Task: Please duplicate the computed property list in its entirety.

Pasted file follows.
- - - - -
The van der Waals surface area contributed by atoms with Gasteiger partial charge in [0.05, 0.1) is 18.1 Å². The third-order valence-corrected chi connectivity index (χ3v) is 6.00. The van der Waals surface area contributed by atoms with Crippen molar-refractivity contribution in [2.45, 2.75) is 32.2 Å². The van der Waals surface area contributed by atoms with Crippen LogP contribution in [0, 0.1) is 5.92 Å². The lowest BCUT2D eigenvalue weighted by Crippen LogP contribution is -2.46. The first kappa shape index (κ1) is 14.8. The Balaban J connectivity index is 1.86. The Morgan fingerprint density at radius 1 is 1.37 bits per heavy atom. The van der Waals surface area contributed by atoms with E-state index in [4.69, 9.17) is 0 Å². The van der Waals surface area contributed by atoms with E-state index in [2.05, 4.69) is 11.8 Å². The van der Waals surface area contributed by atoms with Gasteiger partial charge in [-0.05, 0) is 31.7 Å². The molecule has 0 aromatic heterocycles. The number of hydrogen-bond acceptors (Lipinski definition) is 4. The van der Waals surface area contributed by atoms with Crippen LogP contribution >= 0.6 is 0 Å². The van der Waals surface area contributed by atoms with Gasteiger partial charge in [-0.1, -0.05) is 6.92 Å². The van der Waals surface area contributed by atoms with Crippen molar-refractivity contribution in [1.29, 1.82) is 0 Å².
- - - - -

The van der Waals surface area contributed by atoms with Gasteiger partial charge in [0.05, 0.1) is 18.1 Å². The third-order valence-corrected chi connectivity index (χ3v) is 6.00. The van der Waals surface area contributed by atoms with Crippen molar-refractivity contribution in [2.45, 2.75) is 32.2 Å². The van der Waals surface area contributed by atoms with Crippen LogP contribution in [0, 0.1) is 5.92 Å². The lowest BCUT2D eigenvalue weighted by Crippen LogP contribution is -2.46. The first kappa shape index (κ1) is 14.8. The Balaban J connectivity index is 1.86. The Morgan fingerprint density at radius 1 is 1.37 bits per heavy atom. The van der Waals surface area contributed by atoms with E-state index in [4.69, 9.17) is 0 Å². The van der Waals surface area contributed by atoms with E-state index in [2.05, 4.69) is 11.8 Å². The van der Waals surface area contributed by atoms with Gasteiger partial charge in [-0.05, 0) is 31.7 Å². The molecule has 0 aromatic heterocycles. The number of hydrogen-bond acceptors (Lipinski definition) is 4. The van der Waals surface area contributed by atoms with Crippen LogP contribution >= 0.6 is 0 Å². The van der Waals surface area contributed by atoms with Gasteiger partial charge in [-0.1, -0.05) is 6.92 Å². The van der Waals surface area contributed by atoms with Crippen molar-refractivity contribution in [1.29, 1.82) is 0 Å².